Donald S Murray took his “roadshow” to Orkney Library on Thursday October 10th.
There was a good turn-out at the event in Junction Road, Kirkwall.
There is continued deep interest in what happened in the small hours of January 1st, 1919, when the cruellest twist of fate changed the lives of an entire community.
Donald’s novel, As the Women Lay Dreaming, explores how a single event can so dramatically impact communities, individuals and, indeed, our very souls. It’s main character Tormod Morrison was there that terrible night on board HMY Iolaire when it smashed into rocks and sank, killing some 201 servicemen on the very last leg of their long journey home from war.
In Kirkwall, Donald notes that he also received Orkney fudge, cheese, oatmeal biscuits and a small bottle of Highland Park whisky.
“My thanks to Karen, Steven (who designed the poster) and the rest of the team. I felt very welcome. My thanks too to Rhos Mhairi and Dave for their hospitality.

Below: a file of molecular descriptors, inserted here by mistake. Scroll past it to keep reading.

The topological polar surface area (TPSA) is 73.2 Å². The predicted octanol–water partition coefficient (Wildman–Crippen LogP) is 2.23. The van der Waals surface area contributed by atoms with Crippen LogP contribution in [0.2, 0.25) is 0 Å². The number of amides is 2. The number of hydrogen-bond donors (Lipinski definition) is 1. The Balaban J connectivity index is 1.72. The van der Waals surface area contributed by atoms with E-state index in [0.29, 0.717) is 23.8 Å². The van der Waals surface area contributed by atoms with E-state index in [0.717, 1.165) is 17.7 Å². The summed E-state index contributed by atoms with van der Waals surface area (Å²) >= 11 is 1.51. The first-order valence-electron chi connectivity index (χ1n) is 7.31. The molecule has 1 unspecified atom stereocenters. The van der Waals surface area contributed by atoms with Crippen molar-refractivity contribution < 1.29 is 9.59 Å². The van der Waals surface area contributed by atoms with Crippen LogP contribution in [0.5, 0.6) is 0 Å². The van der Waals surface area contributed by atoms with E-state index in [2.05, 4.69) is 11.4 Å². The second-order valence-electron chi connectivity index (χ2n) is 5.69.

On Facebook, Fran Flett Hollinrake said: “Thank you to Donald for coming to Orkney and telling us about As the Women Lay Dreaming. It’s a very poetic, moving novel - highly recommended!”
A young filmmaker based on the Isle of Lewis will be producing the movie based on The Women Lay Dreaming, the acclaimed new novel by Lewis writer Donald S Murray exploring how generations of the same family were affected by the legacy of the tragedy, which struck when a naval yacht crashed into rocks near Stornoway in the early hours of New Year’s Day, 1919.
The project, which has won the backing of a new talent project to find “Scotland’s filmmakers of the future” being funded by the BBC and Channel 4, is being undertaken by John Murdo MacAulay, aged 25.
February 2019 found Donald S Murray at the Pitlochry Festival Theatre as part of the Winter Words Festival.
He appeared with Robin A Crawford, author of Into The Peatlands on February 15th (They are pictured below)
In his book Robin A. Crawford explores the peatlands of Lewis. He explains how they have come to be and also considers how peat has been used for millennia, principally as a fuel but also, amongst other things, as a key element in the whisky-making process.